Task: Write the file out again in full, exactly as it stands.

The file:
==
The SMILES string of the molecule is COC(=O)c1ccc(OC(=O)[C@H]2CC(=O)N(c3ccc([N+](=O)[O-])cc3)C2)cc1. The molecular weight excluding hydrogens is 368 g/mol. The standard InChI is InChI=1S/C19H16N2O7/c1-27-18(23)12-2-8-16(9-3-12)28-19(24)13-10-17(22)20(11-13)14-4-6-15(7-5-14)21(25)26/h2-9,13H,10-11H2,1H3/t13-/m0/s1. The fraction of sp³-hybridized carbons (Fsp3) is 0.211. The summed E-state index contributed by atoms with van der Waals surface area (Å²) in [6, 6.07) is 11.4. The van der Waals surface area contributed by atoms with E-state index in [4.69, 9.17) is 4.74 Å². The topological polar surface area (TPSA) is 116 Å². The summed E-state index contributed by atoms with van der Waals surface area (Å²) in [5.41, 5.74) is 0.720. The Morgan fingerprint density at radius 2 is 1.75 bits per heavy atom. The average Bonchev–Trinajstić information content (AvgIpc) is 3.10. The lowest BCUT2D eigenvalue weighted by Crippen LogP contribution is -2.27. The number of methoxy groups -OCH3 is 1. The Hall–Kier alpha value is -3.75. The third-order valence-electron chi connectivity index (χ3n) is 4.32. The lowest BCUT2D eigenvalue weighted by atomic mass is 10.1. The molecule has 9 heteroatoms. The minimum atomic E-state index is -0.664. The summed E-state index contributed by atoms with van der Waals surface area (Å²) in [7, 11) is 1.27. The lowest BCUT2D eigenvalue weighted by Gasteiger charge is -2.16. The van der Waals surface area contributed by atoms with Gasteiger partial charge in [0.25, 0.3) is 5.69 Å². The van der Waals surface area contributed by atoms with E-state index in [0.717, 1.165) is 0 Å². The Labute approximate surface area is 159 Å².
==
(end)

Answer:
The SMILES string of the molecule is COC(=O)c1ccc(OC(=O)[C@H]2CC(=O)N(c3ccc([N+](=O)[O-])cc3)C2)cc1. The molecular weight excluding hydrogens is 368 g/mol. The standard InChI is InChI=1S/C19H16N2O7/c1-27-18(23)12-2-8-16(9-3-12)28-19(24)13-10-17(22)20(11-13)14-4-6-15(7-5-14)21(25)26/h2-9,13H,10-11H2,1H3/t13-/m0/s1. The fraction of sp³-hybridized carbons (Fsp3) is 0.211. The summed E-state index contributed by atoms with van der Waals surface area (Å²) in [6, 6.07) is 11.4. The van der Waals surface area contributed by atoms with E-state index in [4.69, 9.17) is 4.74 Å². The topological polar surface area (TPSA) is 116 Å². The summed E-state index contributed by atoms with van der Waals surface area (Å²) in [5.41, 5.74) is 0.720. The Morgan fingerprint density at radius 2 is 1.75 bits per heavy atom. The average Bonchev–Trinajstić information content (AvgIpc) is 3.10. The lowest BCUT2D eigenvalue weighted by Crippen LogP contribution is -2.27. The number of methoxy groups -OCH3 is 1. The Hall–Kier alpha value is -3.75. The third-order valence-electron chi connectivity index (χ3n) is 4.32. The lowest BCUT2D eigenvalue weighted by atomic mass is 10.1. The molecule has 9 heteroatoms. The minimum atomic E-state index is -0.664. The summed E-state index contributed by atoms with van der Waals surface area (Å²) in [7, 11) is 1.27. The lowest BCUT2D eigenvalue weighted by Gasteiger charge is -2.16. The van der Waals surface area contributed by atoms with Gasteiger partial charge in [0.25, 0.3) is 5.69 Å². The van der Waals surface area contributed by atoms with E-state index in [0.717, 1.165) is 0 Å². The Labute approximate surface area is 159 Å².